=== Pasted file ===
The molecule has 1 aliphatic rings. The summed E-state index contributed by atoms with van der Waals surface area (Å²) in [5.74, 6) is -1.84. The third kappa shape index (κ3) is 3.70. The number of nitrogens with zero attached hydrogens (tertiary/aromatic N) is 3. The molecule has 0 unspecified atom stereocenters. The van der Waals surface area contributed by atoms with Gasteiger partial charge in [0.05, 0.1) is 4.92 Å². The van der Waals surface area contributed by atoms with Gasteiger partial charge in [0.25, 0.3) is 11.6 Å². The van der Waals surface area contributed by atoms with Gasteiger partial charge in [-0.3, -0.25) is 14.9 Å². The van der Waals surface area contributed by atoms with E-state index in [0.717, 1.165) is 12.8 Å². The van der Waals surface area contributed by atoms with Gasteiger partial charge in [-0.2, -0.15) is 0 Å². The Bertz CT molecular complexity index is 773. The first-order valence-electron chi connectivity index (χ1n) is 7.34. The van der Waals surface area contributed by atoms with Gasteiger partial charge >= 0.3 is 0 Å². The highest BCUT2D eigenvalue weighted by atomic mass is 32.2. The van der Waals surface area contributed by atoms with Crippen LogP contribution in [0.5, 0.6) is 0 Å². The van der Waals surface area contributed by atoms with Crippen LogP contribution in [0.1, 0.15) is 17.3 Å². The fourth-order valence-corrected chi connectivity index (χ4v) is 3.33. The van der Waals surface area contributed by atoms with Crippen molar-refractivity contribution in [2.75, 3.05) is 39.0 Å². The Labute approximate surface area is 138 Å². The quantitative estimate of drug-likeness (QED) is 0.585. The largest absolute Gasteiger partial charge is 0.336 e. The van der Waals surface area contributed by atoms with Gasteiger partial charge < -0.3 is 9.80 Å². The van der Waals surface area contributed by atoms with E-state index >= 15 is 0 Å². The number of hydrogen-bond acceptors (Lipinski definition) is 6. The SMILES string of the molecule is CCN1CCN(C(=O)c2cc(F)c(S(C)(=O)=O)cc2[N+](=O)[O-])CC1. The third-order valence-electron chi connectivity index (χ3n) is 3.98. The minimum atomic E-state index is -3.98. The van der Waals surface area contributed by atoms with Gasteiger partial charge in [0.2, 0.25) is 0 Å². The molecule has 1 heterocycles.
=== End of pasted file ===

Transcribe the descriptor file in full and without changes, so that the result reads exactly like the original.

The molecule has 1 aliphatic rings. The summed E-state index contributed by atoms with van der Waals surface area (Å²) in [5.74, 6) is -1.84. The third kappa shape index (κ3) is 3.70. The number of nitrogens with zero attached hydrogens (tertiary/aromatic N) is 3. The molecule has 0 unspecified atom stereocenters. The van der Waals surface area contributed by atoms with Gasteiger partial charge in [0.05, 0.1) is 4.92 Å². The van der Waals surface area contributed by atoms with Gasteiger partial charge in [0.25, 0.3) is 11.6 Å². The van der Waals surface area contributed by atoms with Gasteiger partial charge in [-0.3, -0.25) is 14.9 Å². The van der Waals surface area contributed by atoms with E-state index in [0.717, 1.165) is 12.8 Å². The van der Waals surface area contributed by atoms with Gasteiger partial charge in [-0.2, -0.15) is 0 Å². The Bertz CT molecular complexity index is 773. The first-order valence-electron chi connectivity index (χ1n) is 7.34. The van der Waals surface area contributed by atoms with Gasteiger partial charge >= 0.3 is 0 Å². The highest BCUT2D eigenvalue weighted by atomic mass is 32.2. The van der Waals surface area contributed by atoms with Crippen LogP contribution in [0.5, 0.6) is 0 Å². The van der Waals surface area contributed by atoms with Crippen LogP contribution in [0.1, 0.15) is 17.3 Å². The fourth-order valence-corrected chi connectivity index (χ4v) is 3.33. The van der Waals surface area contributed by atoms with Crippen molar-refractivity contribution in [2.75, 3.05) is 39.0 Å². The Labute approximate surface area is 138 Å². The quantitative estimate of drug-likeness (QED) is 0.585. The largest absolute Gasteiger partial charge is 0.336 e. The van der Waals surface area contributed by atoms with Gasteiger partial charge < -0.3 is 9.80 Å². The van der Waals surface area contributed by atoms with E-state index >= 15 is 0 Å². The number of hydrogen-bond acceptors (Lipinski definition) is 6. The SMILES string of the molecule is CCN1CCN(C(=O)c2cc(F)c(S(C)(=O)=O)cc2[N+](=O)[O-])CC1. The third-order valence-electron chi connectivity index (χ3n) is 3.98. The minimum atomic E-state index is -3.98. The van der Waals surface area contributed by atoms with Gasteiger partial charge in [0.2, 0.25) is 0 Å². The molecule has 1 heterocycles.